During an offseason with not so great optics, including the recent development of Trevor Story’s injured elbow, the Red Sox could embrace the positivity of retaining Devers who seemingly never wanted to leave Boston and was merely waiting for his employer to make a legitimate effort to make it happen.

In Devers, the Red Sox have their franchise player for the next 11 years at $331 million, a figure that includes his $17.5 million for the 2023 season, which is $1.5 million less than what Judge was paid last season when he settled with the Yankees ahead of a June arbitration hearing.

“It’s a great day for us, a great day for the organization … But it’s a great day for Raffy,” manager Alex Cora said to reporters at Fenway Park. “He’s been in every camp, he’s been in every instructional league. He took every step throughout the organization and now he’s the main guy here.”

Keeping Devers as their main guy at age 26, seemingly puts Boston in a favorable position since he will in his mid-30s when the deal runs it course. The deal also includes some deferred money as the AP reported Wednesday there is $75 million in deferred salary along with a $20 million signing bonus paid in increments of $5 million.

Whatever the method for distributing the funds for Devers, Wednesday was a good day for the Red Sox.

“He’s not just a star. He’s our star,” Chaim Bloom said to reporters. “It’s a wonderful thing to retain a homegrown player.”

The Blue Jays made several large moves in 2021, signing Kevin Gausman and acquiring Jose Berrios at the July trade deadline. This year, their major moves included trading Teoscar Hernandez to Seattle for Erik Swanson, who is regarded as bullpen depth and signing Chris Bassitt away from the Mets on a three-year deal.

On Wednesday, they introduced Belt, a longtime San Francisco stalwart who owns two World Series rings. The Blue Jays landed Belt on a one-year, $9.3 million deal, a price that was relatively low by current standards because it is kind of a “prove-it deal”.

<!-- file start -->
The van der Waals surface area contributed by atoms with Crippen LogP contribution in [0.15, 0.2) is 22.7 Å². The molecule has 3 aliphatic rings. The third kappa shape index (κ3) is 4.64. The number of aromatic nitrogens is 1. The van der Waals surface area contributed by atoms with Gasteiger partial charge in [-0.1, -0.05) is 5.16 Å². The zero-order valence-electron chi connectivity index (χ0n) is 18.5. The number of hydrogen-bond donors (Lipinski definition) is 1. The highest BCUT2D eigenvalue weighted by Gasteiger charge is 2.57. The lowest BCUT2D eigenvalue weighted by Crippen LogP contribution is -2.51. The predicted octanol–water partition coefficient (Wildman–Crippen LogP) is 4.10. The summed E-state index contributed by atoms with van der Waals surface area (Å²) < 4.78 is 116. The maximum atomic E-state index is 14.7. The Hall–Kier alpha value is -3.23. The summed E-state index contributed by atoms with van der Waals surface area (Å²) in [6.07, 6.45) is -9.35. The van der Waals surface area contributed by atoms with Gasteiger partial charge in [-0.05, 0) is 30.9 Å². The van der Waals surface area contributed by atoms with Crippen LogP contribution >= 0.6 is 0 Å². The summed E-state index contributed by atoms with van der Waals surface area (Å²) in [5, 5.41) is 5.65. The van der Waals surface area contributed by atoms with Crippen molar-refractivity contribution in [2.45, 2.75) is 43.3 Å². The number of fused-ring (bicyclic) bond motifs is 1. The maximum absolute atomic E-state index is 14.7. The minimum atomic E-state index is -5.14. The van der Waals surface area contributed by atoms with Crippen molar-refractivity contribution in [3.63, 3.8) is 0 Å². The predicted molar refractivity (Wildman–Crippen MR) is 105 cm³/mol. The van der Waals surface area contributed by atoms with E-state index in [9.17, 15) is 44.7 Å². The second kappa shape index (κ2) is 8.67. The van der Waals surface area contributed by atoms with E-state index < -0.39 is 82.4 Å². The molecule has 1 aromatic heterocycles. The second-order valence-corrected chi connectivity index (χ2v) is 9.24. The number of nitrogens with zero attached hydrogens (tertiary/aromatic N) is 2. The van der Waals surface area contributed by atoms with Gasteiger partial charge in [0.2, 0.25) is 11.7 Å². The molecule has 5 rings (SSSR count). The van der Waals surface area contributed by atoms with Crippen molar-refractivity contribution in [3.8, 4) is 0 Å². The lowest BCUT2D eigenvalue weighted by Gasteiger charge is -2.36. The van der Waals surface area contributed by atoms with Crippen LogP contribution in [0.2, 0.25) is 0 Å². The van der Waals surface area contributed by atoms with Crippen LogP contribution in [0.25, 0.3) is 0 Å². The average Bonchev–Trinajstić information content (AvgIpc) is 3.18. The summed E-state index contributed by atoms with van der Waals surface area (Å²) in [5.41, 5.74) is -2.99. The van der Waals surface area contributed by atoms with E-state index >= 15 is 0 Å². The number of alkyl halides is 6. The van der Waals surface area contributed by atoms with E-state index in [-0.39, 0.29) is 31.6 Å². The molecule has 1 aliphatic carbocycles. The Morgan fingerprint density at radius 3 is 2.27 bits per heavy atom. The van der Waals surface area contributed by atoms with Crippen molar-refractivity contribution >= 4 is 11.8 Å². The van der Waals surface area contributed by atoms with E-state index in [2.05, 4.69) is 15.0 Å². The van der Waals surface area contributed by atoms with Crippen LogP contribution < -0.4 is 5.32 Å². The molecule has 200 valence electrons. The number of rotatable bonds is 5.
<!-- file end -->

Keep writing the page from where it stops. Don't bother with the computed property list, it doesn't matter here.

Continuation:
Belt is coming off a right knee injury that required season-ending surgery and limited him to 78 games and saw his season end Aug. 20. A career .261 hitter, Belt’s average dropped to .213 last season and the Blue Jays are hoping that figure is due to his knee injuries, a topic Belt virtually addressed with Toronto reporters Wednesday.

“I feel great,” Belt told reporters. “There’s going to be no excuses for me.”

If all goes according to plan, Correa and Devers are massive successes for Boston and Minnesota and Belt returns to some semblance of his 2021 self while serving as the designated hitter and spelling star Vladimir Guerrero Jr. at first base.

“I'll flat out say it right now – I feel like I'm going to be who I was in 2020 and 2021,” Belt told reporters. “And if it doesn't end up like that, it’s not because of something physical. It’s because I didn't have the year I should have had. “

Source link

Score LA is a website dedicated to the sprawling California city in the south, which happens to be the heart of the United State's movie and TV industry. Near the iconic Hollywood sign stands the studios Paramount Pictures, Universal, and Warner Brothers, along with others that also give behind-the-scenes tours.
Additional Information
Copyright © 2023 Score LA. All Rights Reserved. Protection Status